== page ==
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Chapter 2

Chapter 2

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McGill University
PSYC 213
Jelena Ristic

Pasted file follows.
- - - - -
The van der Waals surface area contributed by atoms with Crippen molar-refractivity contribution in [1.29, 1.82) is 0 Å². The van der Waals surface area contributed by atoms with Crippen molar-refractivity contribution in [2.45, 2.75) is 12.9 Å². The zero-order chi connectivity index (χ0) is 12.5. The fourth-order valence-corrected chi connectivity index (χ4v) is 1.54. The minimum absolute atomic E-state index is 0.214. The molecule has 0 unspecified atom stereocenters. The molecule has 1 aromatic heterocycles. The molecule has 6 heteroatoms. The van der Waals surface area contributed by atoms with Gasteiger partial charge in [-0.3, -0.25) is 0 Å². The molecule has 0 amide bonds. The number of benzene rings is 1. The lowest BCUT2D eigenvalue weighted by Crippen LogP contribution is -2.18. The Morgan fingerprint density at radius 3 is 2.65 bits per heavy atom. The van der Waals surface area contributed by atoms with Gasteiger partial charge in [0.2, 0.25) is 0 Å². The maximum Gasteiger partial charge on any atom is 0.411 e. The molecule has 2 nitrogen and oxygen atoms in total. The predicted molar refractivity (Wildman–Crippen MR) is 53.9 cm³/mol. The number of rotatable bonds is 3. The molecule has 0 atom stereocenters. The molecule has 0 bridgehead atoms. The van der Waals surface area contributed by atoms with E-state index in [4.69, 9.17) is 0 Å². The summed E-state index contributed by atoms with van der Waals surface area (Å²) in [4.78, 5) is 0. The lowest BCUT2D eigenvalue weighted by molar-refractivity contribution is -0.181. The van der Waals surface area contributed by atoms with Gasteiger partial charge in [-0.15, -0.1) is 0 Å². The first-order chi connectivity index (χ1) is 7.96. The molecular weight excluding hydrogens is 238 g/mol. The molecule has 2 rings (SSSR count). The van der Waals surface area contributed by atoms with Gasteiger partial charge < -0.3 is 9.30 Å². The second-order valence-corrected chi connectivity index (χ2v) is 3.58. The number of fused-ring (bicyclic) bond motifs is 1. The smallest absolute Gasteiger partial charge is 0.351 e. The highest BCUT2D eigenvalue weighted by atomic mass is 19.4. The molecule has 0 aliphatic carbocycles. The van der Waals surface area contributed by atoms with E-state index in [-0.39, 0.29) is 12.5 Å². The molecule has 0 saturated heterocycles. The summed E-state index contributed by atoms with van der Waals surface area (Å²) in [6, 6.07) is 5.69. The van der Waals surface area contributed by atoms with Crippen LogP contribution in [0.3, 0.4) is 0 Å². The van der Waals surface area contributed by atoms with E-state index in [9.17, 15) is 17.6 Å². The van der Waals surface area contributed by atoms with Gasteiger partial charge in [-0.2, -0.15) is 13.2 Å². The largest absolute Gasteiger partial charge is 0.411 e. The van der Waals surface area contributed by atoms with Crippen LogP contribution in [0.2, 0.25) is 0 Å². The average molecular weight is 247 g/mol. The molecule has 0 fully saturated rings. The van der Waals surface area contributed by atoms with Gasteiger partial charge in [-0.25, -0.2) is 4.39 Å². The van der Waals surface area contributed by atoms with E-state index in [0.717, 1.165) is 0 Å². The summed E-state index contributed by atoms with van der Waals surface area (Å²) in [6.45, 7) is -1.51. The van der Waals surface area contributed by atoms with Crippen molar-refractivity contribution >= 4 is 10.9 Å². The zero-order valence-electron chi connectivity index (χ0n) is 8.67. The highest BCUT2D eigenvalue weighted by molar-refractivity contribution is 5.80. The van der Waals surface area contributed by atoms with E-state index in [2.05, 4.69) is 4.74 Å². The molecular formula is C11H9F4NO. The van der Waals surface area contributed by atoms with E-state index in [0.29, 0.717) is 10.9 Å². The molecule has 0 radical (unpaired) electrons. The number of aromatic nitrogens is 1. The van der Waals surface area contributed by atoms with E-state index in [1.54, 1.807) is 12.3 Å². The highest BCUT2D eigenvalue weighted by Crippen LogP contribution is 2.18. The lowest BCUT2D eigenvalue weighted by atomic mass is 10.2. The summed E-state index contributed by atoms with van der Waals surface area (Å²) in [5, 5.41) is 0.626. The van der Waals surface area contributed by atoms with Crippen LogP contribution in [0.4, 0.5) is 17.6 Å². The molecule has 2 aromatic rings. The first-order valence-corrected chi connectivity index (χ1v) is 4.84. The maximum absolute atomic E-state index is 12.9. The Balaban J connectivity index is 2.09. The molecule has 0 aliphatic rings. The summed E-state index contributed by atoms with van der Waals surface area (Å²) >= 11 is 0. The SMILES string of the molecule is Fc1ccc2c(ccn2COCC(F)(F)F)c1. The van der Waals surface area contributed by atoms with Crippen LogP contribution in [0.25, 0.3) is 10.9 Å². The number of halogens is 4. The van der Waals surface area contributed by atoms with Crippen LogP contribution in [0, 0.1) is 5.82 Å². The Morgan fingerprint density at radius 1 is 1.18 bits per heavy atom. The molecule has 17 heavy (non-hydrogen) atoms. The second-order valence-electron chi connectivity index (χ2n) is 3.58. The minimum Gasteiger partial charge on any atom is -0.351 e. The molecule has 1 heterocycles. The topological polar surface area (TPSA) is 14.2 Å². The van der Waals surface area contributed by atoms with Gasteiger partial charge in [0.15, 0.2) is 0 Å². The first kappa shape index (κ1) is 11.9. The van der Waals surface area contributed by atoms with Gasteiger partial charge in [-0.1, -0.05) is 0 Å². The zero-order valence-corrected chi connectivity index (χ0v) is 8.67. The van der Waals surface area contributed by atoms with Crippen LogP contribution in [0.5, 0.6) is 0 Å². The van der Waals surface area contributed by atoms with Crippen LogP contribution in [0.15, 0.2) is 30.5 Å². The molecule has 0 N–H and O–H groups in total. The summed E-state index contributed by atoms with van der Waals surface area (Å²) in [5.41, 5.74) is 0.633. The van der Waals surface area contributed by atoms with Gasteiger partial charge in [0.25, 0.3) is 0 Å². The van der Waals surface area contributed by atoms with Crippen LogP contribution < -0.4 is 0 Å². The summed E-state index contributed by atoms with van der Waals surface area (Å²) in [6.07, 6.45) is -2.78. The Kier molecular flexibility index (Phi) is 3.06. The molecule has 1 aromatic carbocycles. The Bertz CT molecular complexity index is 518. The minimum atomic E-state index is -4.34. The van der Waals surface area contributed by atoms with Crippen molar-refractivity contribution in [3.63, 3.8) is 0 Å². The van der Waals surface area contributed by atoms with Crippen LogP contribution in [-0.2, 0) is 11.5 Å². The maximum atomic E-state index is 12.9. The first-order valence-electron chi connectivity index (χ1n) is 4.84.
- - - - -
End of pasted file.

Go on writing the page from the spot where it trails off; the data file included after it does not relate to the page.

Key term Definitions Modules: The sections of the brain, each of which is responsible for particular cognitive operations. Phrenology: Study of the shape, size, and protrusions of the cranium in an attempt to discover the relation of the parts of the brain to various mental activities and abilities Localization of function: The attempt to discover correspondences between specific cognitive functions and specific parts of the brain, based on the assumption that there is a strict one-to-one correspondence between specific functions and specific parts of the brain. Histology: microscopic analysis of tissue structure. Law of mass action: learning and memory depend on the total mass of brain tissue remaining rather than the properties of individual cells. Law of equipotentiality: even though some areas of the cortex may become specialized for certain tasks, within limits any part of an area can do the job of any other part of that area. Interactionism: mind and brain are separate substances that interact with and influence each other. Epiphenomenalism: 'mind' is a superfluous by-product of bodily functioning. Parallelism: 'mind' and brain are two aspects of the same reality ad flow in parallel. Isomorphism: Mental events and neural events share the same structure. Broca's aphasia: a deficit in the ability to produce speech as a result of damage to Broca's area. Broca's area: area of the brain's left hemisphere that is responsible for how words are spoken. Wernicke's area: area of the brain's left hemisphere that is responsible for processing the meaning of words. Wernicke's aphasia: a deficit in the ability to comprehend speech as a result of damage to Wernicke's area. Interhemispheric transfer: communication between the brain's hemispheres is enabled in large part by the corpus callosum. Split brain: a condition created by severing the corpus callosum. Emergent property: in Sperry's sense, 'mind' comes about as a result of brain processes, but is not itself a component of the brain. This means that the mind is not reducible to or predictable from other features of the brain. Emergent causation: in Sperry's sense, once the 'mind' emerges from the brain, it then has the power to influence lower-level processes. Supervenient: in Sperry's sense, mental states may influence neuronal events while being influenced by them. Event-related potential (ERP): electrical signals recorded from the brain that occur after the onset of a stimulus. Positron emission tomography (PET): an imaging technique in which a participant is injected with a radioactive substance that mingles with the blood and circulates to the brain. A scanner is then used to detect the flow of blood to particular areas of the brain. Functional magnetic resonance imaging (fMRI): a non-radioactive, magnetic procedure for detecting he flow of oxygenated blood to various parts of the brain. Connectionism: the theory that cognitive processes are regulated by complex systems consisting of a large number of interconnected elements. Neural networks: a system of connections between elements that models connections between neurons in the nervous system. Hebb rule: a connection between two neurons takes place only if both neurons are firing approximately the same time. Parallel processing: many neural connections can be active at the same time. Serial processing: only one neural activity may take place at any one time. Summaries by sections The Brain as the Organ of the Mind The attempt to discover which parts of the brain were specialized for which cognitive operations dates back to Gall (1758-1828) and Spurzheim (1776- 1832) whom promoted phrenology. Their purpose was to represent locations in the brain of various psychological functions. Although they are no longer taken seriously, their underlying premises should still be considered. Their argument: 1) The brain is the sole organ of the mind. 2) Basic character and intellectual traits are innately determined.3) Where there is variation in function there must be variation in the controlling structures. They believed that one could divine a person's strengths and weaknesses by examining the shape of the skull. Despite their method's weakness, the underlying hypothesis that specific functions are localized in specific parts of the brain has guided subsequent research. Franz and his work was a big influence in the history of the localization of function controversy. He was an expert in ablation (parts of the cortex of an animal are destroyed and the results are observed). Franz concluded that 'mental processes are not due to the independent activities of individual parts of the brain, but to the activities of the brain as a whole'. Lashley was Franz's student. From (1890-1958) they studied the effects of ablation in frontal lobes in rats. They made small holes in the animals skull and then determined through histology where the lesions had occurred. However, their results persuaded them that as long as enough tissue remained after the operation then the location of tissue was irrelevant. Lashley later published a classic in the area of localization of function known as 'Brain mechanisms and intelligence' (1929). Lashley observed the ability of rats to learn or remember tasks such as finding there way through mazes of different levels of difficulty. Per
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